By Jennifer Gomori, MAFF Editor

After suffering significant cuts in their full-time staff and job responsibilities, Grand Rapids Township Fire Fighters decided to leave their former Union to join Michigan Association of Fire Fighters in December 2020.

“We used to have a total of seven full-time suppression people, but we’re down to three,” said Steve Hammond II, Treasurer of the Local Union board. maff logo 2007

The 19-member unit, comprised primarily of paid-on-call, was represented by United Auto Workers (UAW) just over 15 years. During that time, Township Fire Fighters first response duties were virtually eliminated.

“They cut us out of all medicals, even car accidents, unless somebody’s trapped,” Hammond said. “That’s one of the catalysts behind the change in unions. The former union, the UAW, didn’t do much to help us in that regard.”

“It makes people frustrated when fire service wants to help people and we can’t. We got into the business because we want to help people, not so we sit at the station and wait for bells to go off,” he said. “We’re all trained as medical first responders, which is required by the department even though we don’t run medicals.”

The new MAFF unit would really like to bring back some full-time staff and take on additional duties. Hammond said bringing back first response would also be a cost savings to the Township, which is paying nearly a quarter million dollars for their ambulance services.

“We can provide first response for free because we’re already here,” Hammond said. “That’s the only thing we wanted was to do our jobs. We’re willing to do more work … we want to run more calls.”

The cutbacks not only negatively impact morale, they’ve had a ripple effect on the department’s retention of fire fighters. “We’re losing our best people,” Hammond said. “We’ve lost a lot of our paid-on-call because they wanted to go to full-time departments.”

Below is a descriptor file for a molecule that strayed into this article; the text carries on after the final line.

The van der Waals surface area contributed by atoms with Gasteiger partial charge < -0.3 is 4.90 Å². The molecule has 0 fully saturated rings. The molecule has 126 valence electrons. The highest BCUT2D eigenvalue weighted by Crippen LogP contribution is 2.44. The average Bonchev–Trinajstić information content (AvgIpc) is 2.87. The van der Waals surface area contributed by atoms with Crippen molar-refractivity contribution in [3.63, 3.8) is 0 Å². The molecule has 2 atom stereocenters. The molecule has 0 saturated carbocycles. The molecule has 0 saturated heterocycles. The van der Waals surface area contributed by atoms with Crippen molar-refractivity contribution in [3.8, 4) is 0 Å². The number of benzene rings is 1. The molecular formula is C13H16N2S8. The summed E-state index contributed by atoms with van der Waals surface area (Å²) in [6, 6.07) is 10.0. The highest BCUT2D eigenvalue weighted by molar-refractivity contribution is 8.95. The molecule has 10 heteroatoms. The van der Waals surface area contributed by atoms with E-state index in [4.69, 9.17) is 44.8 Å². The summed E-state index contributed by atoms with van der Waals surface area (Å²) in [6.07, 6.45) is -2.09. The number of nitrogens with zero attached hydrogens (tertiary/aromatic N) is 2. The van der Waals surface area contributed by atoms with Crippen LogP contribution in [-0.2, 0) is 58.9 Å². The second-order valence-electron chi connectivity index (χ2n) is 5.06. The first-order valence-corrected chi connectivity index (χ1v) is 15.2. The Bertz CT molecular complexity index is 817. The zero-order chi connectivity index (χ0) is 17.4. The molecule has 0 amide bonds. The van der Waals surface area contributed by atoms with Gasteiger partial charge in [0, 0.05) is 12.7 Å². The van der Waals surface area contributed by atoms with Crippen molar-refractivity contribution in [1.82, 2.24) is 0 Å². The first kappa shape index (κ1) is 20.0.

Their last agreement, like their first, locked them into another long-term contract, which ended up being very costly for the group. Their first contract was seven years followed by an eight-year agreement. “We’ve only ever had two contracts with them. The membership always wanted shorter contracts and the UAW never fought for us,” Hammond said. “When you sign a contract in downward economic times and it locks you in, it doesn’t do you any favors. We’re so far behind other local departments as far as wages go.”

With their bargaining agreement expiring March 31, 2021, MAFF Labor Relations Specialist Chad Trussler began meeting with the group in February to prepare for contract talks.

“That was their biggest complaint, the contract (term) was too long,” Trussler said, adding that wages, shift scheduling and language clarifications are also a concern. “A lot of the language in the contract doesn’t pertain.”

Grand Rapids Township Fire Fighters voted unanimously to join MAFF and have plenty of praise for their representation so far. "Everybody is extremely impressed with their professionalism, specifically, Chad’s attention,” Hammond said. “I feel like the attention we receive from MAFF and Chad is equal to the amount of attention Detroit Fire Fighters would get from the IAFF. Chad’s very dedicated to us and he’s very dedicated to getting us the things we need in our first contract.”